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story.lead_photo.caption The Columbia County Animal Protection Society is located at 506 West Columbia, Magnolia, AR. Their website is - Photo by Rhett Gentry

The Columbia County Animal Protection Society (CCAPS) houses over 100 cats and dogs and takes in over 1,000 unwanted animals each year, with a mission to provide temporary human care, food, water, shelter and medical attention to stray, homeless, abandoned and neglected animals in south Arkansas. While there is an upfront adoption fee for those seeking a pet, it isn’t the only expense a potential pet owner should expect when adopting a pet to their family.

“It’s a lifetime responsibility,” said CCAPS Manager Jamie Baker. “You are responsible for that dog until its last day. It’s like having a child; it’s a lot of responsibility.”

CCAPS provides potential pet owners with a guide before adopting titled, “Things to consider before getting a dog.” For potential pet owners seeking a puppy, CCAPS reminds them that they must take into consideration on how big the puppy may grow, if owners will be able to forego other activities in order to tend to a puppies needs and if owners can afford the necessary vaccinations and visits to the vet.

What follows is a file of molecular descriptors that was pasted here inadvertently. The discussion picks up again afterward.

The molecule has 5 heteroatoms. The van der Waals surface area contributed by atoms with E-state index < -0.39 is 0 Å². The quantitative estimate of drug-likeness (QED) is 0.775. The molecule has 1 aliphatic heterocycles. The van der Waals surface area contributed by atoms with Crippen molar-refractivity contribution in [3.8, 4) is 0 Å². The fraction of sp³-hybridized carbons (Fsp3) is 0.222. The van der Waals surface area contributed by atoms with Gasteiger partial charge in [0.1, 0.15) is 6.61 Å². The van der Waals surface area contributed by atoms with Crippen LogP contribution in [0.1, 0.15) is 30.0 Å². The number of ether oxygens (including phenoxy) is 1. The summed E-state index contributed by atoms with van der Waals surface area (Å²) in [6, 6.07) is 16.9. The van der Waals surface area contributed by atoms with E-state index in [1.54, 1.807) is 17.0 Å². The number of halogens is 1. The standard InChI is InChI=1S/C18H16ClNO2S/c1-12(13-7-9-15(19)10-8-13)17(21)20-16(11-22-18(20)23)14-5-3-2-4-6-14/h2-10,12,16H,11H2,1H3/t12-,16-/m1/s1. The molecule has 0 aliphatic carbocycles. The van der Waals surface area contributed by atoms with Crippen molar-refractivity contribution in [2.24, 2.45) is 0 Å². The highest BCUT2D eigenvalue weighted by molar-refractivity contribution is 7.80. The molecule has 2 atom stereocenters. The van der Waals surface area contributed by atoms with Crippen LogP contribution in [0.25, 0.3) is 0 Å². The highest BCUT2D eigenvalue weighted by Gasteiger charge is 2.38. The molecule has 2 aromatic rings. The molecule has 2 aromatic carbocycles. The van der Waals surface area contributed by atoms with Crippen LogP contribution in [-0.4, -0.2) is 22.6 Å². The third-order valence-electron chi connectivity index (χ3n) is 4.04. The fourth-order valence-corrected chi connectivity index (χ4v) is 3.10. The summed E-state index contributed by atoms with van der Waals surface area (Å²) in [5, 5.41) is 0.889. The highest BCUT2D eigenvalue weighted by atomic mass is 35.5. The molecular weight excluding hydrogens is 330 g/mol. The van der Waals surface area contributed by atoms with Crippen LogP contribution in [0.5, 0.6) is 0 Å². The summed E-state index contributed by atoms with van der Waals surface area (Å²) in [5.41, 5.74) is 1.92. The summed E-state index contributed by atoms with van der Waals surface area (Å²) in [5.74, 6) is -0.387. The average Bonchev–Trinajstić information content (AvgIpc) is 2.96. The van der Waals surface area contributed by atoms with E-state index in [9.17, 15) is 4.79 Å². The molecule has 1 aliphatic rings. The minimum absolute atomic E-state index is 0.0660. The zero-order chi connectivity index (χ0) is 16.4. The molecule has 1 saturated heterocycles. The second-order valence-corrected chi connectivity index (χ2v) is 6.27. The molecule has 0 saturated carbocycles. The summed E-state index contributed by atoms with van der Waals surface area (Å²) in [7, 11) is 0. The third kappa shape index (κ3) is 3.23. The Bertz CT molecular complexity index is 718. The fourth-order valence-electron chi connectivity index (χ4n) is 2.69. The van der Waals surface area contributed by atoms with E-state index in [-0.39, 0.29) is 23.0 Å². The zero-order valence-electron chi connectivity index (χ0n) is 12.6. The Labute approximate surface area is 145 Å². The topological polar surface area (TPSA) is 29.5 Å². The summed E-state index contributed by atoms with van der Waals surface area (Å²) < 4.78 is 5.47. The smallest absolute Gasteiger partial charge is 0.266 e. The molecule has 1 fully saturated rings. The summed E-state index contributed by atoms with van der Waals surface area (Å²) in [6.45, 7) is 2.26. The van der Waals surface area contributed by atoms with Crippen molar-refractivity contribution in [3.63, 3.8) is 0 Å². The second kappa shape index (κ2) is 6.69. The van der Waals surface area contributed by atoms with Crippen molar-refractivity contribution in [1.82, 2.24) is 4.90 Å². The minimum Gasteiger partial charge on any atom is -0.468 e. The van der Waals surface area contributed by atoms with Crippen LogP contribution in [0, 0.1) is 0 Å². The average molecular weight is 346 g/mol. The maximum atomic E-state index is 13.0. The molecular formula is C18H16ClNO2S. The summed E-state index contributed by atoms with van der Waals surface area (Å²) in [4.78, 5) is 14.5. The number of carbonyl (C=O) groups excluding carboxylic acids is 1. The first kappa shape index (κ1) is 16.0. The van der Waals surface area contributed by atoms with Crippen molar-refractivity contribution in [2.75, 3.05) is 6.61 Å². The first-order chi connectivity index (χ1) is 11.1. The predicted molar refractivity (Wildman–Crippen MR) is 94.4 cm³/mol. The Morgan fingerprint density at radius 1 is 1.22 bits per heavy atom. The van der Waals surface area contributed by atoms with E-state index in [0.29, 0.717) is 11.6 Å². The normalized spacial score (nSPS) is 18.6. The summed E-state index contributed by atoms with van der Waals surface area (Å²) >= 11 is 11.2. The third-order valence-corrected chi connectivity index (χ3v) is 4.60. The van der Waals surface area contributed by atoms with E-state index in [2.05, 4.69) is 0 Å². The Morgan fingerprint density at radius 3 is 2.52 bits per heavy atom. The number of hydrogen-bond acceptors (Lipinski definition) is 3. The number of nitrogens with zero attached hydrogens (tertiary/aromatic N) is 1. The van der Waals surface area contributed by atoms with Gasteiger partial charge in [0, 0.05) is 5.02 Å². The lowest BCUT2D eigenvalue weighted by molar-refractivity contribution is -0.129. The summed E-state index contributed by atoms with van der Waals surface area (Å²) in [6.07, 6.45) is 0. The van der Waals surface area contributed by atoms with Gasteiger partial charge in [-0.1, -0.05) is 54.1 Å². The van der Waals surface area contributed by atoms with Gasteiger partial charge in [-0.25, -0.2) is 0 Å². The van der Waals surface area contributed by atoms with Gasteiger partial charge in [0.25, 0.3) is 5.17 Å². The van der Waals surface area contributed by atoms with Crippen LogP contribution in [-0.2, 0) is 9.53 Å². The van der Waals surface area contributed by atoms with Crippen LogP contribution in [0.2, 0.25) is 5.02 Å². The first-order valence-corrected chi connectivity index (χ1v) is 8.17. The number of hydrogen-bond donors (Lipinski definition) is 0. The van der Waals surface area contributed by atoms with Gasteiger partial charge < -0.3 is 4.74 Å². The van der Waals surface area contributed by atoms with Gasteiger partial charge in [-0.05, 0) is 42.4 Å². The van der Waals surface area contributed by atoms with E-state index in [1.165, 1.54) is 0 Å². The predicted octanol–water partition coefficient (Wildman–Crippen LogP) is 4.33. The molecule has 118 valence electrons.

For residents seeking an adult dog, the guide asks if the owner can provide sufficient exercise routines for the dog, if they can provide for any special dietary needs for the dog and if the owner can financially prepare for potential pet health problems that will require a veterinarian’s attention. The guide also instructs potential pet owners that these responsibilities will last for the lifetime of a dog, which is about ten to fifteen years.

Baker stated that around one out of every twenty dogs that are adopted from CCAPS makes its way back to the shelter. These dogs, as well as others, are surrendered from families who often state that they had issues with other pets, that the dog chewed too many things or that the family was moving to a location where they could not have a pet. Most issues that lead to families surrendering their pets can be prevented or fixed through time spent training the animal, Baker said.

Baker said that some families have attempted to surrender their pets due to job loss and concerns that they can no longer afford to feed the pet. She said that CCAPS will always work to provide food to these pet owners for their pets in these times of need and that they will not have to surrender their pets due to hardships.

CCAPS also provides a foster program for potential pet owners. The foster program allows for the family to foster the pet to better understand what it is like to be a pet owner, understand what areas of care that the pet needs and allows for the family to choose whether they would like to adopt the pet that’s in their care.

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